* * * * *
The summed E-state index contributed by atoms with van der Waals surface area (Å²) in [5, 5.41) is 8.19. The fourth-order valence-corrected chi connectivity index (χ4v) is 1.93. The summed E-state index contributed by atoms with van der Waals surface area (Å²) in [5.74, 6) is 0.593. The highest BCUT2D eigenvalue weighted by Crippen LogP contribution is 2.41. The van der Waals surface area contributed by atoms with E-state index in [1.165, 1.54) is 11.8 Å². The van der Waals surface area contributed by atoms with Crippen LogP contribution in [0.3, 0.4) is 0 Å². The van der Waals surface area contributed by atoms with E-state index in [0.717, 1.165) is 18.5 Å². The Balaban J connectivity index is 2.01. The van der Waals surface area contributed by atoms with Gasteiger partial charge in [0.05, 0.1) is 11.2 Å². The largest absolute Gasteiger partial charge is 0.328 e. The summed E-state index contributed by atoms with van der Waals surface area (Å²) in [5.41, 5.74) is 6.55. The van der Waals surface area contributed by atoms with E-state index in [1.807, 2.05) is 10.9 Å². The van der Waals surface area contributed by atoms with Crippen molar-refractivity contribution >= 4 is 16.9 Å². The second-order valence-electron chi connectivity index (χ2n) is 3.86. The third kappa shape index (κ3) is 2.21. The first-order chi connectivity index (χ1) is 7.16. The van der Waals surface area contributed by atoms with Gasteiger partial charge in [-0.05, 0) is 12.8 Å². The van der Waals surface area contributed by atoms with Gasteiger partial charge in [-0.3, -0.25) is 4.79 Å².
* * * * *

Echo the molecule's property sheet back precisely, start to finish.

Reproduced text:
The summed E-state index contributed by atoms with van der Waals surface area (Å²) in [5, 5.41) is 8.19. The fourth-order valence-corrected chi connectivity index (χ4v) is 1.93. The summed E-state index contributed by atoms with van der Waals surface area (Å²) in [5.74, 6) is 0.593. The highest BCUT2D eigenvalue weighted by Crippen LogP contribution is 2.41. The van der Waals surface area contributed by atoms with E-state index in [1.165, 1.54) is 11.8 Å². The van der Waals surface area contributed by atoms with Crippen LogP contribution in [0.3, 0.4) is 0 Å². The van der Waals surface area contributed by atoms with E-state index in [0.717, 1.165) is 18.5 Å². The Balaban J connectivity index is 2.01. The van der Waals surface area contributed by atoms with Gasteiger partial charge in [0.05, 0.1) is 11.2 Å². The largest absolute Gasteiger partial charge is 0.328 e. The summed E-state index contributed by atoms with van der Waals surface area (Å²) in [5.41, 5.74) is 6.55. The van der Waals surface area contributed by atoms with E-state index in [1.807, 2.05) is 10.9 Å². The van der Waals surface area contributed by atoms with Crippen molar-refractivity contribution >= 4 is 16.9 Å². The second-order valence-electron chi connectivity index (χ2n) is 3.86. The third kappa shape index (κ3) is 2.21. The first-order chi connectivity index (χ1) is 7.16. The van der Waals surface area contributed by atoms with Gasteiger partial charge in [-0.05, 0) is 12.8 Å². The van der Waals surface area contributed by atoms with Gasteiger partial charge in [-0.3, -0.25) is 4.79 Å².